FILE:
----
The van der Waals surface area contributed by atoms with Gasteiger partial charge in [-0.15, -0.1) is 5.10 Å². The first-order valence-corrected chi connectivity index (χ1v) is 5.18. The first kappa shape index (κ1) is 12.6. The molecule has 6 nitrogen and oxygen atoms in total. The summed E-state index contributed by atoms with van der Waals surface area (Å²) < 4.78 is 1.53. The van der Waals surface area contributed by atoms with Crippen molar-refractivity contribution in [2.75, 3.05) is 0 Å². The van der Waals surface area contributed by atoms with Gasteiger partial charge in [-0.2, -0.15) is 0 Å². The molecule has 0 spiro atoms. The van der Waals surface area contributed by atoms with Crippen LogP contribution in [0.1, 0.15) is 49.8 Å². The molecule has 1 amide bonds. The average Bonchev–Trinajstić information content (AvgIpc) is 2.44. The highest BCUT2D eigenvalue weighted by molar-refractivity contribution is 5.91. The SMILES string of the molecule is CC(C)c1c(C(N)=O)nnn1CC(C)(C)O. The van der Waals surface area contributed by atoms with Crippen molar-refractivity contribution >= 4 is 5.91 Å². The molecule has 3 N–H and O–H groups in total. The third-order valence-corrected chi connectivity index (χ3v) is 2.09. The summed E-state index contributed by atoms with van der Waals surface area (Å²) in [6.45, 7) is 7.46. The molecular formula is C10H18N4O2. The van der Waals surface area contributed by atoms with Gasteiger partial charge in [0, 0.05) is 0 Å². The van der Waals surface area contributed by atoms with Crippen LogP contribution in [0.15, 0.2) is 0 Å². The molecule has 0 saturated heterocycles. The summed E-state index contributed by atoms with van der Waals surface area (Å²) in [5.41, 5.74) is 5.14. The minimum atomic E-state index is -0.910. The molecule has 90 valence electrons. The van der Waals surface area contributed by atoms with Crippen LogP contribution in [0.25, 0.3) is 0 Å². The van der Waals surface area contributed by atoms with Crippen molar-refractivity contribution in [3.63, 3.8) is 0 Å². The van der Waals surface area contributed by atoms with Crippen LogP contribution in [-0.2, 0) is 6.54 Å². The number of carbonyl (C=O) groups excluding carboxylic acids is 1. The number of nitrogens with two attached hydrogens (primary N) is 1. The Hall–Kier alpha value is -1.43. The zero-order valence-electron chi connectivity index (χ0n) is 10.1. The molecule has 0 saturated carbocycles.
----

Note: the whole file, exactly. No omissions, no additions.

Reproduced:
The van der Waals surface area contributed by atoms with Gasteiger partial charge in [-0.15, -0.1) is 5.10 Å². The first-order valence-corrected chi connectivity index (χ1v) is 5.18. The first kappa shape index (κ1) is 12.6. The molecule has 6 nitrogen and oxygen atoms in total. The summed E-state index contributed by atoms with van der Waals surface area (Å²) < 4.78 is 1.53. The van der Waals surface area contributed by atoms with Crippen molar-refractivity contribution in [2.75, 3.05) is 0 Å². The van der Waals surface area contributed by atoms with Gasteiger partial charge in [-0.2, -0.15) is 0 Å². The molecule has 0 spiro atoms. The van der Waals surface area contributed by atoms with Crippen LogP contribution in [0.1, 0.15) is 49.8 Å². The molecule has 1 amide bonds. The average Bonchev–Trinajstić information content (AvgIpc) is 2.44. The highest BCUT2D eigenvalue weighted by molar-refractivity contribution is 5.91. The SMILES string of the molecule is CC(C)c1c(C(N)=O)nnn1CC(C)(C)O. The van der Waals surface area contributed by atoms with Crippen molar-refractivity contribution >= 4 is 5.91 Å². The molecule has 3 N–H and O–H groups in total. The third-order valence-corrected chi connectivity index (χ3v) is 2.09. The summed E-state index contributed by atoms with van der Waals surface area (Å²) in [6.45, 7) is 7.46. The molecular formula is C10H18N4O2. The van der Waals surface area contributed by atoms with Gasteiger partial charge in [0, 0.05) is 0 Å². The van der Waals surface area contributed by atoms with Crippen LogP contribution in [0.15, 0.2) is 0 Å². The molecule has 0 saturated heterocycles. The summed E-state index contributed by atoms with van der Waals surface area (Å²) in [5.41, 5.74) is 5.14. The minimum atomic E-state index is -0.910. The molecule has 90 valence electrons. The van der Waals surface area contributed by atoms with Crippen LogP contribution in [0.25, 0.3) is 0 Å². The van der Waals surface area contributed by atoms with Crippen molar-refractivity contribution in [3.63, 3.8) is 0 Å². The van der Waals surface area contributed by atoms with Crippen LogP contribution in [-0.2, 0) is 6.54 Å². The number of carbonyl (C=O) groups excluding carboxylic acids is 1. The number of nitrogens with two attached hydrogens (primary N) is 1. The Hall–Kier alpha value is -1.43. The zero-order valence-electron chi connectivity index (χ0n) is 10.1. The molecule has 0 saturated carbocycles.